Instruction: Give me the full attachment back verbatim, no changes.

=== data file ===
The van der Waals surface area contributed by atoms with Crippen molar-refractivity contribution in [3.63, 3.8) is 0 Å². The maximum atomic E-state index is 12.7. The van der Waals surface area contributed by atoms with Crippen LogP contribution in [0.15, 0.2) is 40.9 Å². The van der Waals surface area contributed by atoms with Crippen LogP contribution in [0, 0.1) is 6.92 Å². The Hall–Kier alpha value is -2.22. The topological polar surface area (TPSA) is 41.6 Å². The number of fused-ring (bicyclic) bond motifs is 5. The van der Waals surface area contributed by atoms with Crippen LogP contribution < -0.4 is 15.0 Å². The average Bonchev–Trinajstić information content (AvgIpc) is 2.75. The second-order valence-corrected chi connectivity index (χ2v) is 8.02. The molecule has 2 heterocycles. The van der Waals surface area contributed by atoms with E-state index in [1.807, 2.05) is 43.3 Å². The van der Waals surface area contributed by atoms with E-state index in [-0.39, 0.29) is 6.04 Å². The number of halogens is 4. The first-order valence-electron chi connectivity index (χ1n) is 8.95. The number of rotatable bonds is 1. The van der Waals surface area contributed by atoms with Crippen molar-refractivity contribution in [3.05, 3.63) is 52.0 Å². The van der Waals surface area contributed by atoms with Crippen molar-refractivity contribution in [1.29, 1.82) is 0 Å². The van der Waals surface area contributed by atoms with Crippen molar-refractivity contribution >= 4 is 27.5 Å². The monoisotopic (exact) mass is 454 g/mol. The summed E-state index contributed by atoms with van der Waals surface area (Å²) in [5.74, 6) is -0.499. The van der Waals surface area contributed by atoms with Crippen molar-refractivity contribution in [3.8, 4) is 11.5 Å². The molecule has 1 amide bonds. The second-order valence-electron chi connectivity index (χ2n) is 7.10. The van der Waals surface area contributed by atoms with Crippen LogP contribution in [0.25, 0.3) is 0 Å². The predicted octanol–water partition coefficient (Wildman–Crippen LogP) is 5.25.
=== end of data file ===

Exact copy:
The van der Waals surface area contributed by atoms with Crippen molar-refractivity contribution in [3.63, 3.8) is 0 Å². The maximum atomic E-state index is 12.7. The van der Waals surface area contributed by atoms with Crippen LogP contribution in [0.15, 0.2) is 40.9 Å². The van der Waals surface area contributed by atoms with Crippen LogP contribution in [0, 0.1) is 6.92 Å². The Hall–Kier alpha value is -2.22. The topological polar surface area (TPSA) is 41.6 Å². The number of fused-ring (bicyclic) bond motifs is 5. The van der Waals surface area contributed by atoms with Crippen LogP contribution < -0.4 is 15.0 Å². The average Bonchev–Trinajstić information content (AvgIpc) is 2.75. The second-order valence-corrected chi connectivity index (χ2v) is 8.02. The molecule has 2 heterocycles. The van der Waals surface area contributed by atoms with E-state index in [1.807, 2.05) is 43.3 Å². The van der Waals surface area contributed by atoms with E-state index in [-0.39, 0.29) is 6.04 Å². The number of halogens is 4. The first-order valence-electron chi connectivity index (χ1n) is 8.95. The number of rotatable bonds is 1. The van der Waals surface area contributed by atoms with Crippen molar-refractivity contribution in [3.05, 3.63) is 52.0 Å². The van der Waals surface area contributed by atoms with Crippen molar-refractivity contribution in [1.29, 1.82) is 0 Å². The van der Waals surface area contributed by atoms with Crippen molar-refractivity contribution >= 4 is 27.5 Å². The monoisotopic (exact) mass is 454 g/mol. The summed E-state index contributed by atoms with van der Waals surface area (Å²) in [5.74, 6) is -0.499. The van der Waals surface area contributed by atoms with Crippen molar-refractivity contribution in [3.8, 4) is 11.5 Å². The molecule has 1 amide bonds. The second-order valence-electron chi connectivity index (χ2n) is 7.10. The van der Waals surface area contributed by atoms with Crippen LogP contribution in [0.25, 0.3) is 0 Å². The predicted octanol–water partition coefficient (Wildman–Crippen LogP) is 5.25.